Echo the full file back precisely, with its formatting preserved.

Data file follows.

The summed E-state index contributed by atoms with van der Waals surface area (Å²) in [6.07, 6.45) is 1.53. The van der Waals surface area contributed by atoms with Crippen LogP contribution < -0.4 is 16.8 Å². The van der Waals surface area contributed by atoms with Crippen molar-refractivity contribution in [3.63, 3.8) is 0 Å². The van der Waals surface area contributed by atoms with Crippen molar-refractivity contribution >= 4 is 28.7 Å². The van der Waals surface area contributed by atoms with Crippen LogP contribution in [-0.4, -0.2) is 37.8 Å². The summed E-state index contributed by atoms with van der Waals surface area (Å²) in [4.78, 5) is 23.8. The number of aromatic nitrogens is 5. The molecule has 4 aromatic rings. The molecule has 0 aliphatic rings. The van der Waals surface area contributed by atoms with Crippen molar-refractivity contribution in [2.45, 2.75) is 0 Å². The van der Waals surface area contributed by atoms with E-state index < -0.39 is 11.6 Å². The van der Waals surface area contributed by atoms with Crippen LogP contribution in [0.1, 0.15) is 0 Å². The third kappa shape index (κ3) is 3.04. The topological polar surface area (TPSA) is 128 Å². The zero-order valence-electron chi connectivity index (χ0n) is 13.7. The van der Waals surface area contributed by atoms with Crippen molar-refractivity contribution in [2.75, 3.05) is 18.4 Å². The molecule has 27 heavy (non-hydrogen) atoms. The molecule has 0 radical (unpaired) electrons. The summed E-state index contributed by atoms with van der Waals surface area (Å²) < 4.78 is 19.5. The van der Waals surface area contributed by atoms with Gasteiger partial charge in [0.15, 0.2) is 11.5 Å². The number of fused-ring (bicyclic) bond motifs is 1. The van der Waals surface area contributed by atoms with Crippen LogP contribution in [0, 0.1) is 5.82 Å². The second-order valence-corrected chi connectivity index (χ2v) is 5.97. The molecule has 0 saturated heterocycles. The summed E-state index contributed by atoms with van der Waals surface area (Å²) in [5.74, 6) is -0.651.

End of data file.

The summed E-state index contributed by atoms with van der Waals surface area (Å²) in [6.07, 6.45) is 1.53. The van der Waals surface area contributed by atoms with Crippen LogP contribution < -0.4 is 16.8 Å². The van der Waals surface area contributed by atoms with Crippen molar-refractivity contribution in [3.63, 3.8) is 0 Å². The van der Waals surface area contributed by atoms with Crippen molar-refractivity contribution >= 4 is 28.7 Å². The van der Waals surface area contributed by atoms with Crippen LogP contribution in [-0.4, -0.2) is 37.8 Å². The summed E-state index contributed by atoms with van der Waals surface area (Å²) in [4.78, 5) is 23.8. The number of aromatic nitrogens is 5. The molecule has 4 aromatic rings. The molecule has 0 aliphatic rings. The van der Waals surface area contributed by atoms with Crippen molar-refractivity contribution in [2.45, 2.75) is 0 Å². The van der Waals surface area contributed by atoms with E-state index < -0.39 is 11.6 Å². The van der Waals surface area contributed by atoms with Crippen LogP contribution in [0.1, 0.15) is 0 Å². The third kappa shape index (κ3) is 3.04. The topological polar surface area (TPSA) is 128 Å². The zero-order valence-electron chi connectivity index (χ0n) is 13.7. The van der Waals surface area contributed by atoms with Crippen molar-refractivity contribution in [2.75, 3.05) is 18.4 Å². The molecule has 27 heavy (non-hydrogen) atoms. The molecule has 0 radical (unpaired) electrons. The summed E-state index contributed by atoms with van der Waals surface area (Å²) < 4.78 is 19.5. The van der Waals surface area contributed by atoms with Gasteiger partial charge in [0.15, 0.2) is 11.5 Å². The number of fused-ring (bicyclic) bond motifs is 1. The van der Waals surface area contributed by atoms with Crippen LogP contribution in [0, 0.1) is 5.82 Å². The second-order valence-corrected chi connectivity index (χ2v) is 5.97. The molecule has 0 saturated heterocycles. The summed E-state index contributed by atoms with van der Waals surface area (Å²) in [5.74, 6) is -0.651.